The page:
There was an error in this gadget

Tuesday, February 23, 2010

How to Prepare Your Dog before Visiting a Dog Park?

If you are fortunate to live near the dog park and you have a dog, it is a best place for both of you to take healthy exercise and socialization. You can bring your dog at the dog park every weekend and let him play with other dogs. But before going to the park you should be prepared to make your visits safe and fun. First, know the rules of the park and follow guidance on how to use the park. Your dogs must be properly inoculated. He is license, wearing a dog collar with ID and rabies tags, and free of viral infections. Your dogs must be leashed until they are inside the fenced, off leash area.

You should recognize risks associated with interactions with other dogs and take protection to minimize these risks. The common risk is the spread of infectious disease. To avoid this kind of risk make sure all your dog vaccinations are up to date.

At Dog Park dog fight can’t be avoided and it happens sometime. To lessen this situation you need to train your dog well. Make sure your dog always comes when called and is well-behaved when interacting with other dogs, new people, and children.

When playing in the hot sun, your dog may not notice that it is getting overheated. Make sure your dog takes breaks in the shade, gets plenty of water, and does not play for long periods in the hot mid-day sun. Remember these tips when you go to a dog park for you to have a happy visit.

**This article also published in Laila Smith ArticlesBase Account here: Laila Smith - Authors Articles -

Tuesday, February 16, 2010

Antifreeze Poisoning In Dogs and Cats

Antifreeze poisoning is one of the most common forms of poisoning in small animals, and this is because it is so commonly found in households. Antifreeze poisoning typically happens when antifreeze drips from a car’s radiator, where it is licked off the ground and ingested by a pet. Your dog may also come into contact with antifreeze that has been added to a toilet bowl. This occurs in homes where the residents will use antifreeze during the cold months to "winterize" their pipes. Even if you do not take this action in your own home, it is something to be aware of when visiting other homes, or when vacationing at a winter residence.

Antifreeze products usually contain one of three active ingredients:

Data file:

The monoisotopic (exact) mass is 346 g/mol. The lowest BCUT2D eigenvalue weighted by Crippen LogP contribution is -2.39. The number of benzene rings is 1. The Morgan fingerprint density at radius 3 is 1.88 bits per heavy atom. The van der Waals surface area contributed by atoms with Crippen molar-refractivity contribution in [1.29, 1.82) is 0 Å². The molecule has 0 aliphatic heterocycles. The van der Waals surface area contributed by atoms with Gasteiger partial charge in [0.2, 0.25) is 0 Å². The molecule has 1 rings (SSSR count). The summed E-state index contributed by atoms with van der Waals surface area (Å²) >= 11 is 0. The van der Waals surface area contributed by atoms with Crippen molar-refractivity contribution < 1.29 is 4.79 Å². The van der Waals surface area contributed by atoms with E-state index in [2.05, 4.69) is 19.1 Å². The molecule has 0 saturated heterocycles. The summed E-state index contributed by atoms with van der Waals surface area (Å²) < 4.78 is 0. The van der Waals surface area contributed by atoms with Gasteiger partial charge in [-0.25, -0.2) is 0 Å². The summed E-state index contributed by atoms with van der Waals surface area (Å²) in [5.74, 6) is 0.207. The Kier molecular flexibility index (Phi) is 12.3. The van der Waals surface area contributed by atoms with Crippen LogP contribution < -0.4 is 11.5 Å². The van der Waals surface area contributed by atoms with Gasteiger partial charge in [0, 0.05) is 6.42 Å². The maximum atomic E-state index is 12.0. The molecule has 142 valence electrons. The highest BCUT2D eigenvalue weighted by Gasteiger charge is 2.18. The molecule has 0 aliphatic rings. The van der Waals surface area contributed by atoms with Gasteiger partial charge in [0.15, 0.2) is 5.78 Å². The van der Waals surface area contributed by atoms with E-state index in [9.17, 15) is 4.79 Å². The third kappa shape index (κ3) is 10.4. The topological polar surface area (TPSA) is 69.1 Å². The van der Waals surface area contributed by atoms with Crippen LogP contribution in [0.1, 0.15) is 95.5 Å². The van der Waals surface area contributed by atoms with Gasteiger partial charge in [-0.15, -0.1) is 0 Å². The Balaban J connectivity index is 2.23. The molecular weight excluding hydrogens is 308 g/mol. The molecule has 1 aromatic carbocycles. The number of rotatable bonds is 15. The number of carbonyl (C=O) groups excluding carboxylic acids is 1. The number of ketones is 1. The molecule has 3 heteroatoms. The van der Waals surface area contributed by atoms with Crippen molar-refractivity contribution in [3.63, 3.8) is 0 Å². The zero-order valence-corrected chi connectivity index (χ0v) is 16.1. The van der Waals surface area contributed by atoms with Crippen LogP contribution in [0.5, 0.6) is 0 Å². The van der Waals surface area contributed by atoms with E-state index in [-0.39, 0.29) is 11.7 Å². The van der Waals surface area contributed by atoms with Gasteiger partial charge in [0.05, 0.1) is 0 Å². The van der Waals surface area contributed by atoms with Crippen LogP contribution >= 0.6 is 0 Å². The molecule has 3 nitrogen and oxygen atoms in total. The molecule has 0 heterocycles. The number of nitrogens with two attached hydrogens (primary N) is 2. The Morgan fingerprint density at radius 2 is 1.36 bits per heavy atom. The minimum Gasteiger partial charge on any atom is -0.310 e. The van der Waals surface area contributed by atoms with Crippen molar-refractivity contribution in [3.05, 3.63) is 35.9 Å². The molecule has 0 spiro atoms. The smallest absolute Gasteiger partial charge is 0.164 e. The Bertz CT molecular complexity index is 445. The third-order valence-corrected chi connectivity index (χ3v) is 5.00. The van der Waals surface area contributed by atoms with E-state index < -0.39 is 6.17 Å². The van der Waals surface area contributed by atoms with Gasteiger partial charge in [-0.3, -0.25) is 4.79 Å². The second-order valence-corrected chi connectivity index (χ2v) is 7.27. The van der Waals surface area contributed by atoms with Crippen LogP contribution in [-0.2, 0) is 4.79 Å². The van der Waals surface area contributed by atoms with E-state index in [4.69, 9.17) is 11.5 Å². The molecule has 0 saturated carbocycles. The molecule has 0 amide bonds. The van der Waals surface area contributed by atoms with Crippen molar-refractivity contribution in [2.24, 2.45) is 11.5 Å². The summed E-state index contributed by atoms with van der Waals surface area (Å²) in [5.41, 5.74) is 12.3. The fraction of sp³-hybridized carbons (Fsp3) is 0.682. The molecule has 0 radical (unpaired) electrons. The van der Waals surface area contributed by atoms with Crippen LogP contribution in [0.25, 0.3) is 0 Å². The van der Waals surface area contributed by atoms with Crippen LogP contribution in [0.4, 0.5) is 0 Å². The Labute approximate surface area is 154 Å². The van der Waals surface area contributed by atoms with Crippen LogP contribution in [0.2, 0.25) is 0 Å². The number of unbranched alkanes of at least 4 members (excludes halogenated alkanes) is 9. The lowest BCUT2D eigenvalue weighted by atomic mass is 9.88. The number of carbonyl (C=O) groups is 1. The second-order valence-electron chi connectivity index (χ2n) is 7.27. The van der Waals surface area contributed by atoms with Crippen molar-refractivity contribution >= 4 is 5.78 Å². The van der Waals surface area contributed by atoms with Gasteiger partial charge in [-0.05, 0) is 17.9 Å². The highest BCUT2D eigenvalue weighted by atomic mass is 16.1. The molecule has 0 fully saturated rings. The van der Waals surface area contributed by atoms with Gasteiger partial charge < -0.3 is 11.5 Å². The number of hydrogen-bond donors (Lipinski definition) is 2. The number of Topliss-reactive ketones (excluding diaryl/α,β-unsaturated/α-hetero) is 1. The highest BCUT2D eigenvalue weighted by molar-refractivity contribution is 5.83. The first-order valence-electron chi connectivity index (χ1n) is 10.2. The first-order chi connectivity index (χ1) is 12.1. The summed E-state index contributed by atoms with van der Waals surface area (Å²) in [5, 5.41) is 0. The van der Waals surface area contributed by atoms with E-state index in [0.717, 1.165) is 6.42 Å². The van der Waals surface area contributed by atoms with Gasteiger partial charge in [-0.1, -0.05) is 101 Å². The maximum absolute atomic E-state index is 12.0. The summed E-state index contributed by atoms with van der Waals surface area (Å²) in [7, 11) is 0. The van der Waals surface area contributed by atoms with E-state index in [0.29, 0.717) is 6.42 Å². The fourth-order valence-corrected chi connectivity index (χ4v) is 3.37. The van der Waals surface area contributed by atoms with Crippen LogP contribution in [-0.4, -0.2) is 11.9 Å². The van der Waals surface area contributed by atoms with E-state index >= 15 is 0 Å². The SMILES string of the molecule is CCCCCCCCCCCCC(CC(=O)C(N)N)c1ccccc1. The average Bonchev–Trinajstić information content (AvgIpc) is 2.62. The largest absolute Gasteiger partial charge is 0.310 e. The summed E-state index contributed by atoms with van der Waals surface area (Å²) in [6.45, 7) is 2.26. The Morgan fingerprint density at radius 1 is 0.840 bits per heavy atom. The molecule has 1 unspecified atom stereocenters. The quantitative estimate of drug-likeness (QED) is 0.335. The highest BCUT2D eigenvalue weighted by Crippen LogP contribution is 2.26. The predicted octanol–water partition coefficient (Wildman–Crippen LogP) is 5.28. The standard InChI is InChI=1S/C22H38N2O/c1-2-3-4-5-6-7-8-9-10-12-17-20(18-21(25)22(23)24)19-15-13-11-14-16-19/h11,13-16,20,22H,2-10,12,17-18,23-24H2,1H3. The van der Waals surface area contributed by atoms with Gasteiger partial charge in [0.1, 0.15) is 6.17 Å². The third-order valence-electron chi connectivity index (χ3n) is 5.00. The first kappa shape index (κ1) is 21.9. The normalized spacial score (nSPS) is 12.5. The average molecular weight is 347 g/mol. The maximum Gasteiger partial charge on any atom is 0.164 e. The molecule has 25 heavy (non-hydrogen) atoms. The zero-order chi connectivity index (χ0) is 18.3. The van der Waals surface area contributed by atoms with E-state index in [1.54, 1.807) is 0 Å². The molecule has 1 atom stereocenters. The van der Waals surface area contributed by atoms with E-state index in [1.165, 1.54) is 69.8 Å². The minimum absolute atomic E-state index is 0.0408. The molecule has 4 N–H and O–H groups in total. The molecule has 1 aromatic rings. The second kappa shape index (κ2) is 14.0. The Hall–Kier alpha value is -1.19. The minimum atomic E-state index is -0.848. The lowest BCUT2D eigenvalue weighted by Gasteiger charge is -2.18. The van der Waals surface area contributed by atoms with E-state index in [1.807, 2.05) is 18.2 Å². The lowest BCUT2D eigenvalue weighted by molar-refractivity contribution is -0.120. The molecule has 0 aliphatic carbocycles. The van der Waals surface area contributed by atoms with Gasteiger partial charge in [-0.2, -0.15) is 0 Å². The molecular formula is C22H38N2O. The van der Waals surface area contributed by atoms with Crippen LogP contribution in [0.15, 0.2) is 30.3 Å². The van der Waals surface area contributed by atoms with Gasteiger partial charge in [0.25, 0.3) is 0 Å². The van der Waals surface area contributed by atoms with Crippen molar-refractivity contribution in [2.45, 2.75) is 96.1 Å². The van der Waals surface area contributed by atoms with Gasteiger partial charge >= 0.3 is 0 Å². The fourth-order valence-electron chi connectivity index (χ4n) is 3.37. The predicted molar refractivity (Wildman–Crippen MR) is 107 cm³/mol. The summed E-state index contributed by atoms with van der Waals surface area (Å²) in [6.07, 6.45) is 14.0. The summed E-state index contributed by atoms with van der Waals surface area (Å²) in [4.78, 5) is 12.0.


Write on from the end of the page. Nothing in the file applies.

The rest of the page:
* Ethylene glycol
* Propylene glycol
* Methanol

Signs of Antifreeze Poisoning:

Stage One

*Excessive drinking and urination

The first stage of antifreeze poisoning starts approximately thirty minutes after ingestion. Your dog will be appearing to be drunk, he may vomit, stagger and suffer from confusion and disorientation. This stage of the poisoning may last for several hours.

Stage Two

* Diarrhea
* Convulsions
* Unconsciousness

Stage two will commence after your dog will have gone through what appears to be a recovery period. He'll seem to be getting better, but shortly (possibly a day or longer) afterwards, the toxins will permanently damage his liver and kidneys as these organs try to metabolize the poison.


Dogs and cats can only be cured when the poisoning is detected before extensive kidney damage has occurred. Diagnosis is not difficult when an owner presents a pet that is staggering and drunken in appearance and has seen the animal drink the poison. It is much more difficult when the ethylene glycol first reaches the liver because early in this stage the pet will appear healthy while later in this stage symptoms are multisystem and nonspecific. We often confuse these signs with other diseases such as pancreatitis, acute gastroenteritis, diabetes or other forms of kidney disease. By the time ethylene glycol metabolites have attacked the kidneys it is too late for a cure. By this time the animal is very sick from uremia and acidic blood (acidosis). In unfortunate animals that die, it is the six-sided or Maltese-cross shaped crystals of calcium oxalate within kidney tubules that allow pathologists to make the diagnosis. Sometimes the urine of affected pets will glow when exposed to a woods or ultraviolet lamp.

Emergency First Aid

Immediate veterinary assistance is the only thing that will save your dog. Inducing vomiting and giving your dog activated charcoal will not cure your dog, but it will lessen the poison that is in his system. Save any of vomited material, and bring it with you to the vet's.


Antifreeze poisoning can be easily avoided by following a few simple precautions:

1. Keep antifreeze containers tightly closed and stored out of the reach of pets.

2. Take care not to spill antifreeze, and if it is spilled, ensure that it is immediately and thoroughly cleaned up.

3. Dispose of used antifreeze containers properly.

4. Check the radiator of your car regularly, and repair leaks immediately.

5. Do not allow your dog to wander unattended where there is access to antifreeze (e.g., roads, gutters, garages, and driveways).

6. The U.S. Food and Drug Administration has labeled propylene glycol safe and it is now used for antifreeze. Look for antifreeze with this ingredient instead, to keep your pet safer from accidental poisoning.